Had another where the home coach reported that the visiting parents were tipping off serving zones to the visiting players. We stopped the match for that, got the AD, and had him go "stand menacingly" next to that section. I don't know if he had to speak to them or not, but the problem stopped.
I agree with the "talk to your partner" part, keep everyone on the same page.
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#4

Site managers are on the premises to assist the on court officials for off court situations. Use them to address anyone not affiliated with one of the teams if needed.

I have had similar scenarios where I have directly addressed the bleacher creatures where I told them to knock it off in various ways. Usually it works, but sometimes it does not. That's where I would ask the site manager for some assistance. 

In fact, yesterday the home fans  - read students - were clearly trying to disrupt the server of the visiting team. The second time they did it, I immediately blew the play dead and called for a replay. I turned around on the stand and told them, "Not while they're serving." I did not need to tell them a second time.

YMMV
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#5

Getting the site manager first would have, in hindsight, been a better first move. As R2, I couldn't exactly yell across the gym to the culprits.

I handled it the same way I'd handle a baseball fan incident. My hope was that the coach would understand that I just needed someone to go tell them to knock it off, and by asking her, it allows someone to walk over and do it without it becoming a spectacle. Never had an issue doing it that way in baseball, so expected the same in volleyball - apparently not. Smile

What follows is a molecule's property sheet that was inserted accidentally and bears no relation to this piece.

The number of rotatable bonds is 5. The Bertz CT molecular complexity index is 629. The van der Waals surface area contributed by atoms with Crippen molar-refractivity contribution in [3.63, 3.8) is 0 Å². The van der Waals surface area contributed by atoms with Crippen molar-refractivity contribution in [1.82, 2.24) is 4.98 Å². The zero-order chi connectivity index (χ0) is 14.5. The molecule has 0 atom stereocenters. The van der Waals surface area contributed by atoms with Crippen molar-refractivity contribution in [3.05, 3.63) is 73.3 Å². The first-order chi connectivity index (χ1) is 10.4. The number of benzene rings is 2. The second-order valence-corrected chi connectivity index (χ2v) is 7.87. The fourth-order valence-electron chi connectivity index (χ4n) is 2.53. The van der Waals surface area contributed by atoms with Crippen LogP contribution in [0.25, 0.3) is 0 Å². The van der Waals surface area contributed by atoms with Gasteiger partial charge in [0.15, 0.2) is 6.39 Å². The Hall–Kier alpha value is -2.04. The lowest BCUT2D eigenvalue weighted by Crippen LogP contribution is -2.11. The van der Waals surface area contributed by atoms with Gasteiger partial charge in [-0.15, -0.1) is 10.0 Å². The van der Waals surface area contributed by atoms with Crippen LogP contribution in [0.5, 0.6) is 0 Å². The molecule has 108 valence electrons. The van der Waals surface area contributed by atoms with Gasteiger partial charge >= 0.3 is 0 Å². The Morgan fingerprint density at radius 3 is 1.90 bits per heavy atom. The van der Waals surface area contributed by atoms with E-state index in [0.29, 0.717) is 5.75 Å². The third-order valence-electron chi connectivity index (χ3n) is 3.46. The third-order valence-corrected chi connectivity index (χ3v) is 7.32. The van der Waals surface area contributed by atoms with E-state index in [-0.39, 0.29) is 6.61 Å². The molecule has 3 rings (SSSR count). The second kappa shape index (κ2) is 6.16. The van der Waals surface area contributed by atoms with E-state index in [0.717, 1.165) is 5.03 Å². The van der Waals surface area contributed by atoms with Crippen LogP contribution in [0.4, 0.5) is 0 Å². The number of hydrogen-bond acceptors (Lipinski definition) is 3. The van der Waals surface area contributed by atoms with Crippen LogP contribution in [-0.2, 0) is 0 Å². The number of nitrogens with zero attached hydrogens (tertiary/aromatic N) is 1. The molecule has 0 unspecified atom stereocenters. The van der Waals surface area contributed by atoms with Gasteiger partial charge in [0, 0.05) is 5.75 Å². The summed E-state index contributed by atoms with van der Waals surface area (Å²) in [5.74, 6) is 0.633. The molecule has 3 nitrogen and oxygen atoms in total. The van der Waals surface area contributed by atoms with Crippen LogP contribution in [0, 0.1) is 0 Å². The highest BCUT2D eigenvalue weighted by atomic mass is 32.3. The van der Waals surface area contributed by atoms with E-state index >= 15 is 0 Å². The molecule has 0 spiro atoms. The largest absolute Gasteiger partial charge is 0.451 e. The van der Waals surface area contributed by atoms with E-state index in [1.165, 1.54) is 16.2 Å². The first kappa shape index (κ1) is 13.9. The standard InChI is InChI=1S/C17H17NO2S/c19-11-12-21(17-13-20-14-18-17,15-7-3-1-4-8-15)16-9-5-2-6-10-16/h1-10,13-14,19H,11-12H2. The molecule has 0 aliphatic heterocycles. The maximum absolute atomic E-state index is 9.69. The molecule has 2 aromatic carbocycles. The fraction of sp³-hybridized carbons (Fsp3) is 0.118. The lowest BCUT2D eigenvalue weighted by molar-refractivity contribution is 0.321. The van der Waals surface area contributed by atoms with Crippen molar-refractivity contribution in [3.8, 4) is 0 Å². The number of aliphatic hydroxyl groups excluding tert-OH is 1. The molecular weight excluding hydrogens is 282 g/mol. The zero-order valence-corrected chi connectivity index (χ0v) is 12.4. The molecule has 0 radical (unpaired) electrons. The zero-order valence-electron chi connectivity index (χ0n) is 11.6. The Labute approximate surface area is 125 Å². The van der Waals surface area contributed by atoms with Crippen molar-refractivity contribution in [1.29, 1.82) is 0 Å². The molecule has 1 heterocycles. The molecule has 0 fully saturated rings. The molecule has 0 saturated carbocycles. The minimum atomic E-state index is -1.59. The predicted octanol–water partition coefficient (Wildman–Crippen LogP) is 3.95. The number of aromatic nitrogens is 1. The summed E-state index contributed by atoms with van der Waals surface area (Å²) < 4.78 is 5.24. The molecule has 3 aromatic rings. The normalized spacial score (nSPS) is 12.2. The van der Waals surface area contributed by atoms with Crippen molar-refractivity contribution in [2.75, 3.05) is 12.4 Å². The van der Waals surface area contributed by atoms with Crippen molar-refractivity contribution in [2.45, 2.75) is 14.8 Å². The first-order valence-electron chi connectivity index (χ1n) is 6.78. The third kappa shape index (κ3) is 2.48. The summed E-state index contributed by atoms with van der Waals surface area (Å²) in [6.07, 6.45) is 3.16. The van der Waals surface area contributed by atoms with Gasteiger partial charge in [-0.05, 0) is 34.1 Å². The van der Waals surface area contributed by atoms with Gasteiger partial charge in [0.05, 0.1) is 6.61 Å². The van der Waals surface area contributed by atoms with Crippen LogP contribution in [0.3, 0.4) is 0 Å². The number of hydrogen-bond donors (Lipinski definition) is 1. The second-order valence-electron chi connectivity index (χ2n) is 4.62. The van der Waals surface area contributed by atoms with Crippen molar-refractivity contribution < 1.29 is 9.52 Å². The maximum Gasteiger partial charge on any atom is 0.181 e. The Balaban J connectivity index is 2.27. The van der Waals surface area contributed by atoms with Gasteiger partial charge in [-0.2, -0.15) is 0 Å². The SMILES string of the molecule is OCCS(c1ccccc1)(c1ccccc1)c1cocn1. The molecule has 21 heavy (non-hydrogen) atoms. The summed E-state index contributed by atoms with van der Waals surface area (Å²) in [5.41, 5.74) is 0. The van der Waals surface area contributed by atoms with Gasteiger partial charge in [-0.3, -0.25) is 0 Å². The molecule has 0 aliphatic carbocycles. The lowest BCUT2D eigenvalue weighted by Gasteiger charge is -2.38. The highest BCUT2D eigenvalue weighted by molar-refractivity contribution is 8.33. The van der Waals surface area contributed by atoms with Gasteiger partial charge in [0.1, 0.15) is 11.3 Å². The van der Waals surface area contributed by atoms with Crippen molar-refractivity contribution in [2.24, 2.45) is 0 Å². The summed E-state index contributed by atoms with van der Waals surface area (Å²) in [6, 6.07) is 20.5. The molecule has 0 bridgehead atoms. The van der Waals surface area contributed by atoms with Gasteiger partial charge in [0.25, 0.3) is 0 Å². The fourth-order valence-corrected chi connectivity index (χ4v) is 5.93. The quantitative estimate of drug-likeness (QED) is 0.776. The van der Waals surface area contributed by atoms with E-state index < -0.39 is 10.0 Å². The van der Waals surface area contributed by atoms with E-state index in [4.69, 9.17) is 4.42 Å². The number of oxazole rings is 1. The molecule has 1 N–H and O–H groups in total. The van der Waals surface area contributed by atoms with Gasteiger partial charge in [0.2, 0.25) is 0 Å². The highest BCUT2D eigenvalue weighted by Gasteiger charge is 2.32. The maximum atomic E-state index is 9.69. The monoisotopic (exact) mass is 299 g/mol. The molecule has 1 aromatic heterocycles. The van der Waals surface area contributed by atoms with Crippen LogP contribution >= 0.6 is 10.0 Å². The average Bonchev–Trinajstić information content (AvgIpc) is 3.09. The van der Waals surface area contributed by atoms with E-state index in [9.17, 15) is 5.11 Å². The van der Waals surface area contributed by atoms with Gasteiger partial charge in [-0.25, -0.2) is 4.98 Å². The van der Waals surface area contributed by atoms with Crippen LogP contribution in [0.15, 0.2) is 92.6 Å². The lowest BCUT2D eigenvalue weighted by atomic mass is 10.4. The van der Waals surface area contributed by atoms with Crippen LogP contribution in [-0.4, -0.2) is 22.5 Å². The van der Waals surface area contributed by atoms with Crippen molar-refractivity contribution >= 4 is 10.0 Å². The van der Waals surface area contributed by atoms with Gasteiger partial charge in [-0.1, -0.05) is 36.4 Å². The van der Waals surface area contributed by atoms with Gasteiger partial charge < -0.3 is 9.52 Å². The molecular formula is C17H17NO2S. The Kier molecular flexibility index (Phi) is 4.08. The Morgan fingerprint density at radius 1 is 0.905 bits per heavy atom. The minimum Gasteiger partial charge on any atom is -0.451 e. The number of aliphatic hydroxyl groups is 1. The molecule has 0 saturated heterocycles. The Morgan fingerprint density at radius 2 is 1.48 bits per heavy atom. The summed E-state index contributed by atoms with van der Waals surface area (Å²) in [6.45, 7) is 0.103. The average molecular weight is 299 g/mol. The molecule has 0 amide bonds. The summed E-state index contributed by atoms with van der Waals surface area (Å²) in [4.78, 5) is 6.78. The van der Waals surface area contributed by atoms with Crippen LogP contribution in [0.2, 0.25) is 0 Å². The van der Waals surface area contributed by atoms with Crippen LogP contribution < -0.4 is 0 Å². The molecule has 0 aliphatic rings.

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#6

I couldn’t explain why, but I feel there is a difference in baseball/softball and volleyball.

In volleyball the coach is pretty limited in where he/she can be. Asking them to leave that space (IMO) seems unprofessional. In BB/SB, the coaches wander a lot more freely so I don’t feel that I am putting them out as much.

Or maybe it’s just that we are more accustomed to travel BB/SB where there isn’t a site administrator tied to a team, so we do rely more on the coach.

Interesting ... trying to work this out in my head ...
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#7

(10-14-2019, 10:26 PM)The Man in Blue Wrote:  I couldn’t explain why, but I feel there is a difference in baseball/softball and volleyball.

In volleyball the coach is pretty limited in where he/she can be.  Asking them to leave that space (IMO) seems unprofessional.  In BB/SB, the coaches wander a lot more freely so I don’t feel that I am putting them out as much.

Or maybe it’s just that we are more accustomed to travel BB/SB where there isn’t a site administrator tied to a team, so we do rely more on the coach.

Interesting ... trying to work this out in my head ...